Located on the world-famous Boulevard de Clichy, this cabaret venue has been entertaining audiences since 1889. From its humble beginnings as a working class dance hall to its current status as an internationally renowned entertainment destination, it’s no surprise that The Moulin Rouge continues to be a must-see attraction for travellers visiting Paris.
At the beginning of the 19th century, Montmartre was home to many struggling artists who frequented local cafés and bars searching for inspiration. One such establishment was Le Grand Guignol, which opened its doors in 1892 and soon became known throughout Europe as “the temple of laughter” due to its risqué performances featuring dancers, singers, acrobats, and clowns. In 1900, the building was sold to Charles Zidler and Joseph Oller who transformed it into what we now know today as The Moulin Rouge – one of the oldest cabarets in Paris with a long history steeped in glamour and excess.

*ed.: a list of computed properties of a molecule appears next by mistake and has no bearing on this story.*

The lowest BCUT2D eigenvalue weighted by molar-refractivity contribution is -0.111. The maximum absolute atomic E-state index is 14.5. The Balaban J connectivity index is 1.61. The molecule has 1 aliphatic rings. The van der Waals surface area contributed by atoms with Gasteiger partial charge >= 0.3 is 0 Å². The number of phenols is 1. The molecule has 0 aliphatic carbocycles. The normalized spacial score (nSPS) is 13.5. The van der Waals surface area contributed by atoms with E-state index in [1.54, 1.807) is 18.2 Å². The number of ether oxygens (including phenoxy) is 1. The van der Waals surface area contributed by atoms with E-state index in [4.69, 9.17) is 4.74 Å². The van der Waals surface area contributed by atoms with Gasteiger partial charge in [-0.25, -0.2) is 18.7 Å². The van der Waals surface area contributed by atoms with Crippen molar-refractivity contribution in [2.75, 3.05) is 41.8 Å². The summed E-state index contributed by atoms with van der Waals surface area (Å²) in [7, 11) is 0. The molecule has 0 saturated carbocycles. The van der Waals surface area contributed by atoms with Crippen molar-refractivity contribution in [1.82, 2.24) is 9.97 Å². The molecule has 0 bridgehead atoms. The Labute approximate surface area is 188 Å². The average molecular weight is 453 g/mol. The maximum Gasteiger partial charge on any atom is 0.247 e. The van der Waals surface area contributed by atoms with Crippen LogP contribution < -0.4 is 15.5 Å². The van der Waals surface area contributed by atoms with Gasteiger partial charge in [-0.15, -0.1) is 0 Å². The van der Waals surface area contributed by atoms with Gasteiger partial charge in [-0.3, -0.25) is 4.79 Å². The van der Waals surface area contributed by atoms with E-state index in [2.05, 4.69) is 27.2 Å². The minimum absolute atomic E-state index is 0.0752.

Since then, The Moulin Rouge has hosted some of France’s most celebrated performers, including Edith Piaf (who sang her famous song ‘La Vie en Rose’ here), Liza Minnelli (who starred in Baz Luhrmann’s 2001 film adaptation) and even Salvador Dalí (who designed costumes for their show). Today, visitors can experience classic French cancan dances alongside modern music acts set against lavish sets filled with vibrant colours – making it easy to see why people are drawn back time after time.
The interior décor at The Moulin Rouge also pays homage to its past; you’ll find red velvet couches lining walls adorned with vintage posters depicting scenes from shows gone by, while giant windmills adorn either side of the stage – paying tribute to where this venue got its name from.